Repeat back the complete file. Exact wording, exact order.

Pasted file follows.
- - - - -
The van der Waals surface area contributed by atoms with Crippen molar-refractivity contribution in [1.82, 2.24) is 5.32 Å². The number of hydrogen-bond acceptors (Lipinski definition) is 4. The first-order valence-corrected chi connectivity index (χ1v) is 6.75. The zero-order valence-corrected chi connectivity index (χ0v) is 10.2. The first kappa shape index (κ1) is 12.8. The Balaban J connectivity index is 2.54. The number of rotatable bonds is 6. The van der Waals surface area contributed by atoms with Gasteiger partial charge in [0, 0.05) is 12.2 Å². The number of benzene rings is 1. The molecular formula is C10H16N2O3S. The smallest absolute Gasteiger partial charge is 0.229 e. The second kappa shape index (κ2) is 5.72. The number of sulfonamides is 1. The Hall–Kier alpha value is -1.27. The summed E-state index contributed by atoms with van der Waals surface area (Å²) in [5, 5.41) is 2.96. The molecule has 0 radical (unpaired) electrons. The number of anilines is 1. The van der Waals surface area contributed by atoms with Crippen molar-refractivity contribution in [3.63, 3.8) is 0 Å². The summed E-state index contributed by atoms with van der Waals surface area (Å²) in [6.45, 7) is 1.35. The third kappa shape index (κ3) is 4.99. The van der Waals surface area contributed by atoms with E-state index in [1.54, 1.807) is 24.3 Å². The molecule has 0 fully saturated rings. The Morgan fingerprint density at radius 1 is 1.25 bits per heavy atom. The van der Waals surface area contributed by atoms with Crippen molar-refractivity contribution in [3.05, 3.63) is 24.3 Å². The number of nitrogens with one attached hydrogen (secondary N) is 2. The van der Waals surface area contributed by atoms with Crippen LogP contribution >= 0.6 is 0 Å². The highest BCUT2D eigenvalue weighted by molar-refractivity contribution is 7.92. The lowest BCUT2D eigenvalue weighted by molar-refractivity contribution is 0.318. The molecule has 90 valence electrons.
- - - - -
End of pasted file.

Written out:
The van der Waals surface area contributed by atoms with Crippen molar-refractivity contribution in [1.82, 2.24) is 5.32 Å². The number of hydrogen-bond acceptors (Lipinski definition) is 4. The first-order valence-corrected chi connectivity index (χ1v) is 6.75. The zero-order valence-corrected chi connectivity index (χ0v) is 10.2. The first kappa shape index (κ1) is 12.8. The Balaban J connectivity index is 2.54. The number of rotatable bonds is 6. The van der Waals surface area contributed by atoms with Gasteiger partial charge in [0, 0.05) is 12.2 Å². The number of benzene rings is 1. The molecular formula is C10H16N2O3S. The smallest absolute Gasteiger partial charge is 0.229 e. The second kappa shape index (κ2) is 5.72. The number of sulfonamides is 1. The Hall–Kier alpha value is -1.27. The summed E-state index contributed by atoms with van der Waals surface area (Å²) in [5, 5.41) is 2.96. The molecule has 0 radical (unpaired) electrons. The number of anilines is 1. The van der Waals surface area contributed by atoms with Crippen molar-refractivity contribution in [3.63, 3.8) is 0 Å². The summed E-state index contributed by atoms with van der Waals surface area (Å²) in [6.45, 7) is 1.35. The third kappa shape index (κ3) is 4.99. The van der Waals surface area contributed by atoms with E-state index in [1.54, 1.807) is 24.3 Å². The molecule has 0 fully saturated rings. The Morgan fingerprint density at radius 1 is 1.25 bits per heavy atom. The van der Waals surface area contributed by atoms with Crippen molar-refractivity contribution in [3.05, 3.63) is 24.3 Å². The number of nitrogens with one attached hydrogen (secondary N) is 2. The van der Waals surface area contributed by atoms with Crippen LogP contribution >= 0.6 is 0 Å². The highest BCUT2D eigenvalue weighted by molar-refractivity contribution is 7.92. The lowest BCUT2D eigenvalue weighted by molar-refractivity contribution is 0.318. The molecule has 90 valence electrons.